You have been in a troubled relationship for a long time, and finally you decide to seek couples counselling – but your partner refuses to go with you.
What can you do?
If you are stuck in the situation where you argue about attending counselling, it is likely that you feel rejected and frustrated. In therapy, clients often ask why their partner refuses to attend counselling – and what they can do about it.
Common Reasons your Partner Refuses to see a Counsellor
Some of the most common reasons why partners won’t come to therapy include:
- Fear of admitting relationship problems;
- Fear of being blamed by you, or the therapist;
- They feel uncomfortable about speaking for themselves;
- They want to end the relationship.
Understandably, most individuals find seeing a therapist is a difficult decision. They may not be emotionally ready for rebuilding the relationship.
The good news is that starting the process does not necessary involve two of you. Research shows that an individual approach to couple problems is as effective as a joint approach*. For example, many people find individual counselling helpful, as a psychologist can help them better manage their stress and improve interactions with their partner.
How Counselling Can Help When You Decide To Do It Alone
There are many ways in which relationship counselling can help, even if your partner won’t come with you. For example, you will likely:
- Identify which current problems you have at least some influence over (eg communication or anger problems). This way you will feel more hopeful and confident in making differences in the relationship.
- Understand the effects of communicating “hard” feelings such as anger and resentment and “soft” feelings such as hurt and vulnerability. Distressed couples are likely to express their hard feelings when they intend to solve their problems. Unfortunately, this way of communication can often cause further problems in the relationship. This explains why couples feel so discouraged, despite having great intentions to work on their relationship.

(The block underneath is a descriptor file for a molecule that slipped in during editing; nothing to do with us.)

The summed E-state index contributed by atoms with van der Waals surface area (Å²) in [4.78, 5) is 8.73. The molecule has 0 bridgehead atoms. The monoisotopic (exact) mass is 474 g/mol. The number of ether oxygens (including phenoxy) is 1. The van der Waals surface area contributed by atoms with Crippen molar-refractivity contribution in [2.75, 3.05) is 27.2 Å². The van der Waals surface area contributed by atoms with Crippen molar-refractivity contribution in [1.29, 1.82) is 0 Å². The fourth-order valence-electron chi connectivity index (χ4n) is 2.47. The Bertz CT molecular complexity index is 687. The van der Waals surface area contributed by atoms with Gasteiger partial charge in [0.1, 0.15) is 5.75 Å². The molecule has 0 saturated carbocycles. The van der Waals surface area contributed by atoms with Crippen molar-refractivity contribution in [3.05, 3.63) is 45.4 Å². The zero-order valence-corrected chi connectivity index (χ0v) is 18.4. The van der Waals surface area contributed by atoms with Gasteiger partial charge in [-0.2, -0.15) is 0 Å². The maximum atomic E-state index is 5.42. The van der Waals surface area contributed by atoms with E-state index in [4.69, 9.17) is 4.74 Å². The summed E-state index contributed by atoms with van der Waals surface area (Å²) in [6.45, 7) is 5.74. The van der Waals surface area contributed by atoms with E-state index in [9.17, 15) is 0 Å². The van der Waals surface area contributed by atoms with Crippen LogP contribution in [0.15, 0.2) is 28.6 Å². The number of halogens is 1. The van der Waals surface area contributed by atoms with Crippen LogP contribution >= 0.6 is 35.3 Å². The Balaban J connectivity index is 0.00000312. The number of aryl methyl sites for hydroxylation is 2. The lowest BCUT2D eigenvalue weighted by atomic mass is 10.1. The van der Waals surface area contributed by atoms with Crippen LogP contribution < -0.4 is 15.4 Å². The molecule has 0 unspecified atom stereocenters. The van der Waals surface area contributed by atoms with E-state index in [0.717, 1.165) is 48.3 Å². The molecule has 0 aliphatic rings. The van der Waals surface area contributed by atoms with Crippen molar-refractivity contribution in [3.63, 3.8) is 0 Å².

- Have the opportunity to practice the new skills and strategies, so that you are confident in applying those skills in challenging situations. Positive changes in your attitudes and behaviours can be a powerful message to motivate your partner to work on the relationship.
- Help you go through a transition to separation, when the relationship can’t be saved.
So your partner refuses to come with you to see a counsellor? Don’t let that hold you back – even visiting on your own can be beneficial to your relationship!
Author: Claire Pang, B Psych (Hons), Masters of Clinical Psychology.
Claire is a Brisbane Clinical Psychologist with training in relationship counseling. She has a special interest in helping individuals to understand how the patterns of interpersonal difficulties, contribute to individual’s emotional and behavioural struggles.
To make an appointment with Brisbane Psychologist Claire Pang, freecall 1800 877 924 today or you can book online!
- Leavitt, J. (2010). Common Dilemmas in Couple Therapy. Taylor and Francis
- Webster, M. (2003). Individual Counselling and Relationship Problems. Institute for Emotionally Focused Therapy.